Erotomanic Stalker

Uploaded 8/7/2010, approx. 4 minute read

My name is Sam Vaknin. I am the author of Malignant Self-Love, Narcissism Revisited.

The erotomaniac is the kind of stalker who believes that he is in love with you. To show his keen interest, he keeps calling you. To prove his devotion, he keeps dropping by, writing emails, doing unsolicited errands on your behalf, talking to your friends, co-workers and family behind your back, and in general, making himself available at all times.

The erotomaniac feels free to make for you legal, financial and emotional decisions, and to commit you even without your expressed consent or knowledge. The erotomaniac intrudes on your privacy, does not respect your expressed wishes and your personal boundaries. He ignores your emotions, needs and preferences.

To him, love means enmeshment and clinging, coupled with an overpowering separation anxiety, fear of abandonment.

The erotomaniac, in extreme cases, can even force himself on you sexually.

The problem with erotomaniacs is that no amount of denials, chastising, threats or even outright hostile actions convince the erotomaniac that you are not in love with him. He knows better, and he will make you see the light as well.

You are simply unaware of what is good for you, says the erotomaniac. You are divorced from your own emotions, insists. You are in love, you just don't know it.

The erotomaniac determinately sees it as his or her task to bring life and happiness into your otherwise dreary existence.

Thus, regardless of overwhelming evidence to the contrary, the erotomaniac is convinced that his feelings are being reciprocated. In other words, that you are equally in love with him as he claims to be with you.

The erotomaniac stalker interprets everything you do, and even things you refrain from doing, as coded messages.

These messages convey to him a confession, a confession of your eternal devotion to him and to your relationship.

Erotomaniacs are socially awkward, schizoid, and suffer from a host of mood and anxiety disorders.

There may also be people with whom you have been involved romantically, from a spouse, from a boyfriend, a one-night stand. They may be colleagues or co-workers or people you have been involved with otherwise. They are driven erotomaniacs by their all-consuming loneliness and all-pervading fantasies.

Consequently, erotomaniacs react badly to any perceived rejection by their victims. They turn on a dime and become dangerously vindictive, out destroy the source of their mounting frustration and agony, you.

When their relationship looks hopeless, many erotomaniacs turn to violence in a spree of self and other destruction.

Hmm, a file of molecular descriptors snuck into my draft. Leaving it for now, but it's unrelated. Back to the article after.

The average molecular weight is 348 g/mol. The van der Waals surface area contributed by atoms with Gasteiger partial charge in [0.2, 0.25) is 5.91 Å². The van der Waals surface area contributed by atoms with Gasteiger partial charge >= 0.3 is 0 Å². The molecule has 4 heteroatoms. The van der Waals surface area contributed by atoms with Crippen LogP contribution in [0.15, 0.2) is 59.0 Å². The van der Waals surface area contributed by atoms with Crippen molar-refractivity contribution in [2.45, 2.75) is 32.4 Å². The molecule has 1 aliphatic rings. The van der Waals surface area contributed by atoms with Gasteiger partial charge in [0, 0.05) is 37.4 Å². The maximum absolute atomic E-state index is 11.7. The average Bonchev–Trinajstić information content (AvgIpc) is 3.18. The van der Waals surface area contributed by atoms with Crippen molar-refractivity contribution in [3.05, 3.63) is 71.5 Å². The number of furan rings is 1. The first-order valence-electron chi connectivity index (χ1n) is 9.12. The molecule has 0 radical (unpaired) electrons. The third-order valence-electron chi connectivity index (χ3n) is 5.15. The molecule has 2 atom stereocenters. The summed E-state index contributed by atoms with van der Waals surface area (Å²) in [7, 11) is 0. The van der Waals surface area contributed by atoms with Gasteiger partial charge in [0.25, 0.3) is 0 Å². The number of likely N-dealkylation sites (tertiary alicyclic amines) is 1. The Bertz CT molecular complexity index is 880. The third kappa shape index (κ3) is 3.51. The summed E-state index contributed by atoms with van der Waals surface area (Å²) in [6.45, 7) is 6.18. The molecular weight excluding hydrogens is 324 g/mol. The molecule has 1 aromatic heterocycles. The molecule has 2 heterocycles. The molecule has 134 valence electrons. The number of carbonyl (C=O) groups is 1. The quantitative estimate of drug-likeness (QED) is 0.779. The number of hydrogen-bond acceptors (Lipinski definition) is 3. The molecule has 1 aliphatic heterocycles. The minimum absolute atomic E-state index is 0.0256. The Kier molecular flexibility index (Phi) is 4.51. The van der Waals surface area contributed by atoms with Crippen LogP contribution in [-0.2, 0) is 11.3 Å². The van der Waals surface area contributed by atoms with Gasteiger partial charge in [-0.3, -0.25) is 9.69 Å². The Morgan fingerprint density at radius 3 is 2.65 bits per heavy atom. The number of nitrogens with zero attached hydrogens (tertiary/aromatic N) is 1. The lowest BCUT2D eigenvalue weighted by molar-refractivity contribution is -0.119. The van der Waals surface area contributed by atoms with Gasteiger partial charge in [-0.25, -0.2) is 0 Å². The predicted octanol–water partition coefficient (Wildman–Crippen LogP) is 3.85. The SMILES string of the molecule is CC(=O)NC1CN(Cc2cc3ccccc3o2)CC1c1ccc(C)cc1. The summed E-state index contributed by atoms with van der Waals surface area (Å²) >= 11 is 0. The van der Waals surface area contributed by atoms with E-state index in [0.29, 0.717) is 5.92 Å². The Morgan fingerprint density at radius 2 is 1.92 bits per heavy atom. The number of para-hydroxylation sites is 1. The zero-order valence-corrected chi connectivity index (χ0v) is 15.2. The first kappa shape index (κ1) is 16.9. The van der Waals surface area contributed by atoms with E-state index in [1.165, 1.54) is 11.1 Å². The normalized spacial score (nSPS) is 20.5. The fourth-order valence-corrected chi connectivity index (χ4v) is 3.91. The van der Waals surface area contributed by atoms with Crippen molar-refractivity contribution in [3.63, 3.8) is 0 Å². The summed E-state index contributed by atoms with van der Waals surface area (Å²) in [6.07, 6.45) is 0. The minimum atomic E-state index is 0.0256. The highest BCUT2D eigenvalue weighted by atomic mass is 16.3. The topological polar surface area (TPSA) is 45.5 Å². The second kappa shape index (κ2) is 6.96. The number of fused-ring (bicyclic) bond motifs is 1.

What is the best coping strategy?

Well, erotomaniacs are not easy to handle. Very persistent. They are a long-term nuisance.

Your best tactic would be to ignore the erotomaniac. Do not communicate with him, or even acknowledge his existence.

The erotomaniac clutches its straws and offers, suffers from ideas of reference. He tends to blow out of proportion every comment or gesture of his loved one.

Follow these behavioral tips, then no contact policy.

One, with the exception of the minimum mandated by the courts, decline any and all gratuitous contract with your stalker.

Number two, do not respond to his pleading, romantic, nostalgic, flattering or threatening email messages or other communications.

Number three, return unopened all gifts he sends him.

Number four, refuse him entry to your premises. Do not even respond to the intercom.

Number five, do not talk to your erotomaniac stalker on the phone. Hang up the minute you hear his voice while making clear to him in a single, polite but firm sentence that you are determined not to talk to him.

Do not answer his letters. Do not visit him on special occasions or in emergencies. Do not respond to questions, requests or pleas forwarded to you through third parties.

Disconnect from third parties whom you know are spying on you at the erotomaniac stalker's behest. Do not discuss him with your children. Do not gossip about him with others. Do not ask him for anything, even if you are in dire need.

When you are forced to meet him, do not discuss your personal affairs with him or his personal affairs. Avoid intimacy or any hint of intimacy. Relegate any inevitable contact with him, when and where possible, to professionals, your lawyer, your accountant.

Any contact with the erotomaniac stalker is interpreted by him as an incontrovertible, indisputable, unambiguous and unequivocal sign of your overpowering love for him. Avoid him and you avoid a serious potential danger.

If you enjoyed this article, you might like the following:

Coping with Stalkers: Psychopaths, Narcissists, Paranoids, Erotomaniacs

Stalkers come in different types, including erotomaniac, narcissistic, paranoid, and anti-social or psychopathic. Coping techniques suited to one type of stalker may backfire or prove to be futile with another. The best coping strategy is to first identify the type of abuser you are faced with. It is essential to avoid all contact with your stalker, but being evaded only inflames the stalker's wrath and enhances his frustration.